For seventeen years. I was angry, I was sad. Finally, I was resigned. My mother was not one to be moved. If she moved, it would be her decision. So I just waited. And thirteen months ago I realized, she had made a decision to die unreconciled: something she had warned me about. If I did that, she assured me, I would be miserable for life. Apparently, she wasn't when she tried it on. At her memorial service I learned her last verbalized thoughts were that the six brothers who predeceased her were bidding her come and join them. None of them suggested I was a loose end worth tying up.

So I was not of one mind on getting the news, but I knew my duty. Summoned to the memorial service- my first family gathering invitation in over two decades- I nodded and smiled and thanked people for attending as most of them shunned me as best they could without being ostentatious.

I was posed for photos with family, and then no one sent me any copies.

I was a prop, and when the event was over I was dropped off at home and I still do not know what was done with her ashes, or the disposition of her estate. I have a pretty good idea, going back to the last century, I was not included, and long ago made my peace with that. Overall, though, the silence that has accompanied the year since has surprised me a little.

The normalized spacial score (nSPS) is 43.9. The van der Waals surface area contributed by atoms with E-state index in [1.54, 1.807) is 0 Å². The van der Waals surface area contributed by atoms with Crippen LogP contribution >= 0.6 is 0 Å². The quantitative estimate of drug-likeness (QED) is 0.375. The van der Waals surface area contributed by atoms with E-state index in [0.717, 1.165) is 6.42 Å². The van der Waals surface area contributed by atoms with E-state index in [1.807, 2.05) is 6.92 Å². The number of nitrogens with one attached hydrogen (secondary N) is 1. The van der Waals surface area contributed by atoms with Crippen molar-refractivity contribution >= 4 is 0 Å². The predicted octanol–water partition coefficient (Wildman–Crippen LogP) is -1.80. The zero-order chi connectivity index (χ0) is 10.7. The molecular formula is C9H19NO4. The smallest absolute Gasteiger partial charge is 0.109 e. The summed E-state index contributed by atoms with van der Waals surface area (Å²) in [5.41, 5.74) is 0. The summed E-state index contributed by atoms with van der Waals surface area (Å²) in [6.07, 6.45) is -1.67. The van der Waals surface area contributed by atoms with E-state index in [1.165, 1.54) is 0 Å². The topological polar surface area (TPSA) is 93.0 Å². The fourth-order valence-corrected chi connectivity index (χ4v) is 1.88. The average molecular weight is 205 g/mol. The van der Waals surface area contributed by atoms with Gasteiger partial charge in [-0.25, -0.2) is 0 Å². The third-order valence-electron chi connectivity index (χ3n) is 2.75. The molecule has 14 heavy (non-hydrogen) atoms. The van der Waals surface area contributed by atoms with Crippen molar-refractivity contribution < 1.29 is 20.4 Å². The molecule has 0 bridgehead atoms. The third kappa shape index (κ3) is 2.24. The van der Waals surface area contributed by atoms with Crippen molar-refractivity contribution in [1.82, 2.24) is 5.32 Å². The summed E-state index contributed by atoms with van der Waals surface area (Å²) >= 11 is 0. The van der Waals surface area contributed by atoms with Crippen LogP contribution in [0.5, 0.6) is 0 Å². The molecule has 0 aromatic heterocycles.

Somehow, I thought the old ledger would zero out, and my siblings and I would open a new one. I don't know what got into me.

I still consider, looking in the mirror in the morning- though not every day- "your own parents disowned you, after all those decades of 'we'll always love you, no matter what.'"

Nothing has changed. My mother turns up in dreams to chide me, and I hear from relatives when I post things they don't like.

A month after my mother died, I was walking home from the grocery when I tripped, fell, damaged my left knee and broke my right wrist. On adrenalin, I made it the 9/10ths of a mile left, went into shock, and woke several hours later unable to walk. My left leg had locked in place and my wrist hurt something awful, and I was alone.

As is their wont, my neighbors- all of whom are even older than I- speculated on not seeing me, but did not come to see if I was, in fact, ill.